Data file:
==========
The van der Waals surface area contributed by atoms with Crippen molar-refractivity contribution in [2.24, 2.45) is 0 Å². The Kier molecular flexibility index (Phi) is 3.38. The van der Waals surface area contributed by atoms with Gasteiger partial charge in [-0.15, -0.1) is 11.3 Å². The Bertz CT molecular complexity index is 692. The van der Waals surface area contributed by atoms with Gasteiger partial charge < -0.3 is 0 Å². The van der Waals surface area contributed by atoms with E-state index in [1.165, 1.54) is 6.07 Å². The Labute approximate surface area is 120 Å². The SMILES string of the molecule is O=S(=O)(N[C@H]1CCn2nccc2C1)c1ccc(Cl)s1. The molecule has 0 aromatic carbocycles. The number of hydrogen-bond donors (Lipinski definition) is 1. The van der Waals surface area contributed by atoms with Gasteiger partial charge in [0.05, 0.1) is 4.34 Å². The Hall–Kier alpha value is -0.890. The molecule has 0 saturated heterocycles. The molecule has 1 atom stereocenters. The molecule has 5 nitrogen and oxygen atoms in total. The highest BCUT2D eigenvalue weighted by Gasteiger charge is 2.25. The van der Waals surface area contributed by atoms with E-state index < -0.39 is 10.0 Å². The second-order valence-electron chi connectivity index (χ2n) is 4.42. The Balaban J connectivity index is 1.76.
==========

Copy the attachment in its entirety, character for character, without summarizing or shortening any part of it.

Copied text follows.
The van der Waals surface area contributed by atoms with Crippen molar-refractivity contribution in [2.24, 2.45) is 0 Å². The Kier molecular flexibility index (Phi) is 3.38. The van der Waals surface area contributed by atoms with Gasteiger partial charge in [-0.15, -0.1) is 11.3 Å². The Bertz CT molecular complexity index is 692. The van der Waals surface area contributed by atoms with Gasteiger partial charge < -0.3 is 0 Å². The van der Waals surface area contributed by atoms with E-state index in [1.165, 1.54) is 6.07 Å². The Labute approximate surface area is 120 Å². The SMILES string of the molecule is O=S(=O)(N[C@H]1CCn2nccc2C1)c1ccc(Cl)s1. The molecule has 0 aromatic carbocycles. The number of hydrogen-bond donors (Lipinski definition) is 1. The van der Waals surface area contributed by atoms with Gasteiger partial charge in [0.05, 0.1) is 4.34 Å². The Hall–Kier alpha value is -0.890. The molecule has 0 saturated heterocycles. The molecule has 1 atom stereocenters. The molecule has 5 nitrogen and oxygen atoms in total. The highest BCUT2D eigenvalue weighted by Gasteiger charge is 2.25. The van der Waals surface area contributed by atoms with E-state index < -0.39 is 10.0 Å². The second-order valence-electron chi connectivity index (χ2n) is 4.42. The Balaban J connectivity index is 1.76.